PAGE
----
The Hard Parts of UI Development

JS Virtual DOM User Interaction

Will Sentance

Will Sentance

The Hard Parts of UI Development

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The "JS Virtual DOM User Interaction" Lesson is part of the full, The Hard Parts of UI Development course featured in this preview video. Here's what you'd learn in this lesson:

Will incorporates user input into the virtual DOM example. The handle callback function responds to the user interacting with the input element and updates the data in JavaScript. When the updateDOM function is called, the DOM is reconstructed with the updated data.


Transcript from the "JS Virtual DOM User Interaction" Lesson

>> Now, I update DOMs off the call stack, user takes action. Let's get the user taking some action because it's time people for some user input, and the thing they're gonna do is type. So why we're having the user type and they are gonna type, let's have them type Y.

So then I only type y, y shows up, everything in green is user action, value is updated to y. As our friend online said, hold on, excuse me, why do I need to then update a value? Well, right now for our benefit in terms of structure of our code, see there's only as a brief submission by the user to please go update the JavaScript data.

And then assume once it's updated, here our giant converter will throw that all back, our VDOM will evaluate to a full description with this inserted and evaluated, and display update, what the user sees. How do we have that happen? How do we even trigger JavaScript code to run from user action?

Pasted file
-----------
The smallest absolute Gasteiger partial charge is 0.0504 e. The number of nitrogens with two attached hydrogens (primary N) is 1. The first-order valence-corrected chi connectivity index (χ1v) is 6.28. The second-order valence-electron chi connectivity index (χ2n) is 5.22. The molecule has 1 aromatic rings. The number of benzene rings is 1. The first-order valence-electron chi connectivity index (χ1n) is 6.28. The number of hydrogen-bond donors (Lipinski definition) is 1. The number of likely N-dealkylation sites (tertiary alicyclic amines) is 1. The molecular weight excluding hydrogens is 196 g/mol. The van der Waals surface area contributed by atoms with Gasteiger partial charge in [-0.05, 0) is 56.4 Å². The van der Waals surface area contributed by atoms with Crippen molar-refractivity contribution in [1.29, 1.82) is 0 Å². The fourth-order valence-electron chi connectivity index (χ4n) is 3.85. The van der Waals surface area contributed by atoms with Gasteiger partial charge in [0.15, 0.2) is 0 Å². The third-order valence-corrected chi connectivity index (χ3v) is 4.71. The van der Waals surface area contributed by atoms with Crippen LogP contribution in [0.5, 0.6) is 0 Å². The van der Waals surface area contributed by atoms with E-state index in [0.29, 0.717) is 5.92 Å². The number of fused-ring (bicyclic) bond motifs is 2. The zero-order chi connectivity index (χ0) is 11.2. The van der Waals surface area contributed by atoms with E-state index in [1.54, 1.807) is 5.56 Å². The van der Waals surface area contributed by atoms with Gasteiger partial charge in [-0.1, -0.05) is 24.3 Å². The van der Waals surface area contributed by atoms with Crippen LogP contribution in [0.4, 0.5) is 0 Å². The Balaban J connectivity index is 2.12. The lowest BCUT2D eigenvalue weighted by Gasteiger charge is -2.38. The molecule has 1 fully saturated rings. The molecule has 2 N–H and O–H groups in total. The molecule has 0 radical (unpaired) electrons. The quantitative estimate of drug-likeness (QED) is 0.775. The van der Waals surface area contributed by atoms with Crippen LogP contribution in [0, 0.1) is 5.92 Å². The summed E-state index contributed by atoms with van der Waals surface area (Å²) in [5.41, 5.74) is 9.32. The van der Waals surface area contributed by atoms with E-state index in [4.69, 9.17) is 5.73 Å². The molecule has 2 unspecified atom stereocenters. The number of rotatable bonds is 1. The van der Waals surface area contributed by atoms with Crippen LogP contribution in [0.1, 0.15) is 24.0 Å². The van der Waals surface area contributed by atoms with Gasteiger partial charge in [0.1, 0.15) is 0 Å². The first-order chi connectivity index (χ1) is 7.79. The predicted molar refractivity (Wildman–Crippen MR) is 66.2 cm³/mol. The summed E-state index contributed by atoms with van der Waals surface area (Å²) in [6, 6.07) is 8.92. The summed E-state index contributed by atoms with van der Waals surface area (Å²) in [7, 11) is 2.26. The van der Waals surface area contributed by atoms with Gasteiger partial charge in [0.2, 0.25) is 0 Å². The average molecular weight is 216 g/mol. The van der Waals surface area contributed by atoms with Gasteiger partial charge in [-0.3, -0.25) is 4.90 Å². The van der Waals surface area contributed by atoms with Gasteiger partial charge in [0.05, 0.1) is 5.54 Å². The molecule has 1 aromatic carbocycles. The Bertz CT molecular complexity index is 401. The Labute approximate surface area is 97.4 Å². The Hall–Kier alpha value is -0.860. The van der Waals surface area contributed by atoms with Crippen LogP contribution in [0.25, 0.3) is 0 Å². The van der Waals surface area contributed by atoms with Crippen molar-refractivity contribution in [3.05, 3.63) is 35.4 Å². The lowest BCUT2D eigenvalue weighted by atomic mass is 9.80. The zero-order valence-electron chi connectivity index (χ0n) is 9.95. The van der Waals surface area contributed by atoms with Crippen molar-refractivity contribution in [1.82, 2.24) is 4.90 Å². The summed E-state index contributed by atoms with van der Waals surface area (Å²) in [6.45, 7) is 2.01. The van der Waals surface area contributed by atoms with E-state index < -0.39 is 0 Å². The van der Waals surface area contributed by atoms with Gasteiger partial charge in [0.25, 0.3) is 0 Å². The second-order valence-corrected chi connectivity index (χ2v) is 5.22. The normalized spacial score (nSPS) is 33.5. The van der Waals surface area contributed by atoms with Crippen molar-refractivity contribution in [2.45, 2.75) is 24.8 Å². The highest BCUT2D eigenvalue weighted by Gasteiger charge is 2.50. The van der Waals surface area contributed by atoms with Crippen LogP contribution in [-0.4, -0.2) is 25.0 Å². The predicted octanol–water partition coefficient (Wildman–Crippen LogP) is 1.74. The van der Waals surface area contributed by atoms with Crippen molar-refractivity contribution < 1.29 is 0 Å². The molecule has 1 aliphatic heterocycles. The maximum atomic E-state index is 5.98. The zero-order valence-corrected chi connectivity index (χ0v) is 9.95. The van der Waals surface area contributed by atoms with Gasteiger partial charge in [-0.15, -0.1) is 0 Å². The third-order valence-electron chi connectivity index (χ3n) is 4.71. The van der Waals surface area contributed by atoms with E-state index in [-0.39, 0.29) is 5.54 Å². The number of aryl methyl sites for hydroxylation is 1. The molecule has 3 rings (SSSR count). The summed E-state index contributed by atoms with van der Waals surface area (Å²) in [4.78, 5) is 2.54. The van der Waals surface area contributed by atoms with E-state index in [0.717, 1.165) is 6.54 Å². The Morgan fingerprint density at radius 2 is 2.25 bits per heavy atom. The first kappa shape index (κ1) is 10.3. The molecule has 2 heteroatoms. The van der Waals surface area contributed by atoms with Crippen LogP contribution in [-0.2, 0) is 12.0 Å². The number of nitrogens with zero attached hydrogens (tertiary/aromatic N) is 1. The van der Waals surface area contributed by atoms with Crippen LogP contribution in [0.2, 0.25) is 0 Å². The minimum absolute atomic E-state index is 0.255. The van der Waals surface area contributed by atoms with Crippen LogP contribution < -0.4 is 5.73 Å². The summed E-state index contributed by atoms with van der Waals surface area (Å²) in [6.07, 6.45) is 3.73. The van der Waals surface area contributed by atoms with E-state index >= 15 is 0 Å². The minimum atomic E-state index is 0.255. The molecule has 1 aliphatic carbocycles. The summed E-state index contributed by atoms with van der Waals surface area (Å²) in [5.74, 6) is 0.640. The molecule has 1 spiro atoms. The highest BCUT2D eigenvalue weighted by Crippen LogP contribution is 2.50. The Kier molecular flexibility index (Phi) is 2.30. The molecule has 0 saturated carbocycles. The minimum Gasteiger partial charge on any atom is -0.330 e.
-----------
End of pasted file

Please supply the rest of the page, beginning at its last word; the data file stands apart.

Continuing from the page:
Via a handler, our function handle here, using the incredible event feature of the DOM, the vital feature, if you're not allowed to run code directly in C++. And regardless, when you don't know when a user's gonna take an action, you need to have a structure whereby you can trigger code to execute, which we do.

And so this was already off the call stack, sorry. And now talk me through, who's, I don't know. Well, all I wanna know is why, talk me through? Sorry, why? Talk me through, what's gonna happen?
>> The function definition handle gets put onto the callback queue.
>> Beautiful.

>> Gets pulled off of it and put onto the call stack.
>> Yeah, absolutely.
>> Gets those pink parens.
>> I love it. The pink parens representing our friend JavaScript, taking a lead here and adding those, there they are. And -.
>> The thread will then invoke the handle function.

>> I love that, yep. And create a new what, why?
>> Execution content.
>> Yeah.
>> [LAUGH]
>> Exactly. And it's really basic what it does because all it's gonna do is update data, it's not allowed to do anything else, so taught me through that.
>> Yeah, absolutely.

It goes to the JS input accessor object, looks up the value key or calls the getter setter method.
>> Yeah, even now it's worth being as crisp as possible, exactly which is gonna retrieve what value?
>> That string, the letter Y.
>> Y, exactly, which is gonna be saved as a JavaScript string into our global label, our global data name, is that right?

Yeah, perfect.
>> That is the only thing that happens in response to the user input.
>> Perfect.
>> But 15 milliseconds later.
>> Exactly. So it handles off the call stack, it's finished doing its only job from the user, and these again are not trues, they're just approaches.

There you go.
>> [LAUGH]
>> They're just approaches to thinking about how to structure code when it is so with two elements, tricky to follow the flow. But I can think we can see with two elements at least here where we have a full description and the data is anything the user can change, full description being this array here.